Warren Buffett Watch

Alex Crippen

Senior Coordinating Producer

Alex Crippen is senior coordinating producer at CNBC.com. He started with CNBC television in 1990. Crippen began his media career in affiliate TV and news radio. He holds a degree in economics from Wesleyan University.

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    During the first stop of his Asian mini-tour, Warren Buffett told reporters that he doubts he'll find a new investment in China right now to replace his recently sold PetroChina stake because stock prices have gone up so dramatically in recent months.

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    Warren Buffett's Berkshire Hathaway cut back on its holdings in two railroads during the second quarter of this year.  Even as Berkshire was increasing its stake in Burlington Northern, it was cutting back on two other railroads: Norfolk Southern and Union Pacific.

  • Investor Warren Buffet participates in the Treasury Conference on U.S. Capital Markets Competitiveness, Tuesday, March 13, 2007, at Georgetown University in Washington.  (AP Photo/Gerald Herbert)

    Don't count out Warren Buffett. Even as he enters his 78th year, the Buffett style of investing remains as relevant and successful as ever. In keeping with the year-end tradition of journalists everywhere, it's time to look back at 2007: The Year in Warren.   Here, in reverse order, are #10 through #6 of the top 10 trends and events of the year, as reported here on Warren Buffett Watch.

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    This is a transcript and video clip of the second part of Warren Buffett's live interview this morning on Squawk on the Street with CNBC's Becky Quick.  In this section, Buffett talks about the super-SIV proposal, the Bush administration's plan to encourage lenders to freeze some variable mortgage rates and about why he supports Hillary Clinton and Barack Obama for president.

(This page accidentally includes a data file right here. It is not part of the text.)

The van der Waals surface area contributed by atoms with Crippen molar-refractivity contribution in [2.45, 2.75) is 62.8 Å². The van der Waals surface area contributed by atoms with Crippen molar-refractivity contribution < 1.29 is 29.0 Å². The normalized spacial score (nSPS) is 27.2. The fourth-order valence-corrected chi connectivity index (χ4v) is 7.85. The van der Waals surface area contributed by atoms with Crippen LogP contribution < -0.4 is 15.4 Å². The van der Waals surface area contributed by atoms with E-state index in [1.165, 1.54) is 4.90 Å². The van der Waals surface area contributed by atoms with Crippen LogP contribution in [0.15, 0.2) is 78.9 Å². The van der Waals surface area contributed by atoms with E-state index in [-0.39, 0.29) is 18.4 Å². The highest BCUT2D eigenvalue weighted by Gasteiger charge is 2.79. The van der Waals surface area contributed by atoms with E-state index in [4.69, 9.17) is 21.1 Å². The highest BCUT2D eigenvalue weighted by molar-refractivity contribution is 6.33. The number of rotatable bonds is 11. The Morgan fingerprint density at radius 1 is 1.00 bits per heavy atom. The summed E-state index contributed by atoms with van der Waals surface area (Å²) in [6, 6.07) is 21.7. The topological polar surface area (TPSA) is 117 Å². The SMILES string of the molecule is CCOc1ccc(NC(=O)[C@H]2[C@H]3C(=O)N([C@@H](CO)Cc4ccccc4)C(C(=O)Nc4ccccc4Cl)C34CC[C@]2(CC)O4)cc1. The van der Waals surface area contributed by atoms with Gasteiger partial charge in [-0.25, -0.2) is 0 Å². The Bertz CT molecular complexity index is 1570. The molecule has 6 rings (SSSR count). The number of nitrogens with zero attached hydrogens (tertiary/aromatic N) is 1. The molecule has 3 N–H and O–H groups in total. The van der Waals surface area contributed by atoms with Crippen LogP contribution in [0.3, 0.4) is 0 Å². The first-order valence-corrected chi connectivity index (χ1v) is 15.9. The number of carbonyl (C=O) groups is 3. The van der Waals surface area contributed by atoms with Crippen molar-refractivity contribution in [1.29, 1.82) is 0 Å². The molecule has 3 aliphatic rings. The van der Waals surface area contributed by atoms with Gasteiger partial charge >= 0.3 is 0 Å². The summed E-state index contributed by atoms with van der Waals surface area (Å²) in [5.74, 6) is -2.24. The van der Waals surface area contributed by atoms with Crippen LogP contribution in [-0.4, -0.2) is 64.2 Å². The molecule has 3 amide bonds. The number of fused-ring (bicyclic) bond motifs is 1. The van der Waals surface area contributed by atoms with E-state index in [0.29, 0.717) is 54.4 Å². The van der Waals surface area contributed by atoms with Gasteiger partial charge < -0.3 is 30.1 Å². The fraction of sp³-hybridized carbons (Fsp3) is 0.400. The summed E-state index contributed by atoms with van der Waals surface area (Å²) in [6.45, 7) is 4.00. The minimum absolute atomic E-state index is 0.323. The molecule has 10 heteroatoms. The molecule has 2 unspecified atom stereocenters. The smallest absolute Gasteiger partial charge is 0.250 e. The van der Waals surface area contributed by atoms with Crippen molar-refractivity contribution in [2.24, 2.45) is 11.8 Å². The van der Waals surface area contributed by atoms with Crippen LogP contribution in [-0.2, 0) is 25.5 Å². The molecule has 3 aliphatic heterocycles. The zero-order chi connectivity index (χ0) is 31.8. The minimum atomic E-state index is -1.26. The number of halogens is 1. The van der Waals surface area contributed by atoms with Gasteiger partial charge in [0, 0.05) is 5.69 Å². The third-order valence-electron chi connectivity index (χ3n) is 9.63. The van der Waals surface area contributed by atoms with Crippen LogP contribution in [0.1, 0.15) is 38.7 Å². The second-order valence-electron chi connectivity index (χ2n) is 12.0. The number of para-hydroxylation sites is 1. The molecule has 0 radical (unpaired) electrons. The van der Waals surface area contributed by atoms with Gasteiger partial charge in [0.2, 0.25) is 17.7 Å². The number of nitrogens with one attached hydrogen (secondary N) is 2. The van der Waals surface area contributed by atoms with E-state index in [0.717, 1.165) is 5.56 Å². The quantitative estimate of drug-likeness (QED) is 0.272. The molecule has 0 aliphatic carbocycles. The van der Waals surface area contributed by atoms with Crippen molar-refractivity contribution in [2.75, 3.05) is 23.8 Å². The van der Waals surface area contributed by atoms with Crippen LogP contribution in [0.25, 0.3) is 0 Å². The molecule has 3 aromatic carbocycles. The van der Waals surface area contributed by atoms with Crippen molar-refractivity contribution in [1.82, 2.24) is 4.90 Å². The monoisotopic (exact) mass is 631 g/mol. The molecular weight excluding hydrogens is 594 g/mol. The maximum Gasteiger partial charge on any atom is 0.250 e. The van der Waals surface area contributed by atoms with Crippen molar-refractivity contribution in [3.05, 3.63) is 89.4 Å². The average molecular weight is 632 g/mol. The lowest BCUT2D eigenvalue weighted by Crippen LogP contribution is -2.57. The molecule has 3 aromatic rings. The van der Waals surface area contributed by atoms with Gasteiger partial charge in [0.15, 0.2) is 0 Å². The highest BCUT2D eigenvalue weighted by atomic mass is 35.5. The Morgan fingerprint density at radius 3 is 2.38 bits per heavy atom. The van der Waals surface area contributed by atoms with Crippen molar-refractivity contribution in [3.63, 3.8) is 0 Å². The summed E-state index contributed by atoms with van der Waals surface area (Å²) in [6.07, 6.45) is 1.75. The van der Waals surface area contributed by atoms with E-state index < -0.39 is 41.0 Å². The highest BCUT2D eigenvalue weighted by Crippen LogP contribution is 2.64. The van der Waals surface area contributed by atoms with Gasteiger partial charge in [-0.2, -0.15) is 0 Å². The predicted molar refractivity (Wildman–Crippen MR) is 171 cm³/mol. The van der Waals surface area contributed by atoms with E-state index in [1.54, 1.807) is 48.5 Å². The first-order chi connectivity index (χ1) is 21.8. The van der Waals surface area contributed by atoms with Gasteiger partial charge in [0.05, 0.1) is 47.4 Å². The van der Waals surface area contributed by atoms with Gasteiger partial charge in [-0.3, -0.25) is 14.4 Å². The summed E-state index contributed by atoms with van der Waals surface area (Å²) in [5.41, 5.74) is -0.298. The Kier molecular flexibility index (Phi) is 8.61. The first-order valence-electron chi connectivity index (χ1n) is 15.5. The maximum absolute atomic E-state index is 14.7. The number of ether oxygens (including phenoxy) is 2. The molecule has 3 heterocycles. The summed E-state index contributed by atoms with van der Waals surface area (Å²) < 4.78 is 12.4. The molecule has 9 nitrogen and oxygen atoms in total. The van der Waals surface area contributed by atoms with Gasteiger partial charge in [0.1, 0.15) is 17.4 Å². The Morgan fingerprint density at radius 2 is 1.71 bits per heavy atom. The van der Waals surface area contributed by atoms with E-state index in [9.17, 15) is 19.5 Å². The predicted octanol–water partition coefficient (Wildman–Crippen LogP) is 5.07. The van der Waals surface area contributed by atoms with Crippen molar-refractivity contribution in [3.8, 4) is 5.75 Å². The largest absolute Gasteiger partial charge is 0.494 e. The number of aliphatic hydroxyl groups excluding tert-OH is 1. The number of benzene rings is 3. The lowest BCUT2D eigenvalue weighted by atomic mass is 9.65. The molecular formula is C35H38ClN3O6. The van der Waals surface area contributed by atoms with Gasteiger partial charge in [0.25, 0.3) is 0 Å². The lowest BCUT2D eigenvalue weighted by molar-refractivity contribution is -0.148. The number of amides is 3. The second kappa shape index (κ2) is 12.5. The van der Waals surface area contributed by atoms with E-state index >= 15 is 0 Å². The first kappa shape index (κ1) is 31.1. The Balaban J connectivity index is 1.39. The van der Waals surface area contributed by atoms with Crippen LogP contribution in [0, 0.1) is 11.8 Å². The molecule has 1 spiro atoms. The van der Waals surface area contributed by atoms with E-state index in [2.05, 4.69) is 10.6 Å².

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    Berkshire Hathaway shares closed down 4.6 percent today (Monday) at $136,400 after a cover story in Barron's over the weekend recommended, "Sell Buffett: Sorry, Warren, Your Stock's Too Pricey." That erased just over $7 billion in Berkshire's market value in one day.  Buffett-bulls, however, see a buying opportunity in today's decline.

  • In a "First on CNBC" telephone interview just minutes ago, Warren Buffett told the Squawk Box team that while he been approached, sometimes indirectly, by financial companies offering to sell stakes, he hasn't seen anything he likes, at least so far.    He indicated he still sees lots of problems among many banks that could take several years to work through, but didn't rule out doing any deals over the next six months.  "We're looking everywhere but Antarctica."

  • Berkshire Hathaway's rapid deal to buy 60 percent of Marmon Holdings from Chicago's wealthy Pritzker family is a textbook Warren Buffett deal in a number of ways.   It involves basic, industrial businesses, came together very quickly without a lot of study and negotiations, and is with people he instinctively likes.

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    Fast Money's Jeff Macke strongly rejects Barron's weekend call to "Sell Buffett" because it could be "dead money for at least a year." The stock suffered its biggest drop today in three years on the heels of that article.  Macke says don't listen to Barron's.

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    Warren Buffett became one of the wealthiest people in the world by making predictions and putting money behind them. Every time he buys a stock, he's forecasting the future.  Judging by the incredible returns of his holding company Berkshire Hathaway, Buffett and his colleagues are very good at making those predictions. Of course, it helps when you can give your predictions plenty of time to come true.  With that in mind, here's what you need to know for 2008, and 2009, and 2010 ...

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    This is a transcript and video clip of the first part of Warren Buffett's live interview this morning on Squawk on the Street with CNBC's Becky Quick, in which he talks about the Federal Reserve, the U.S. dollar, the economy, and how his retail businesses are doing this holiday season.   A transcript from the rest of the interview will also be posted here on Warren Buffett Watch.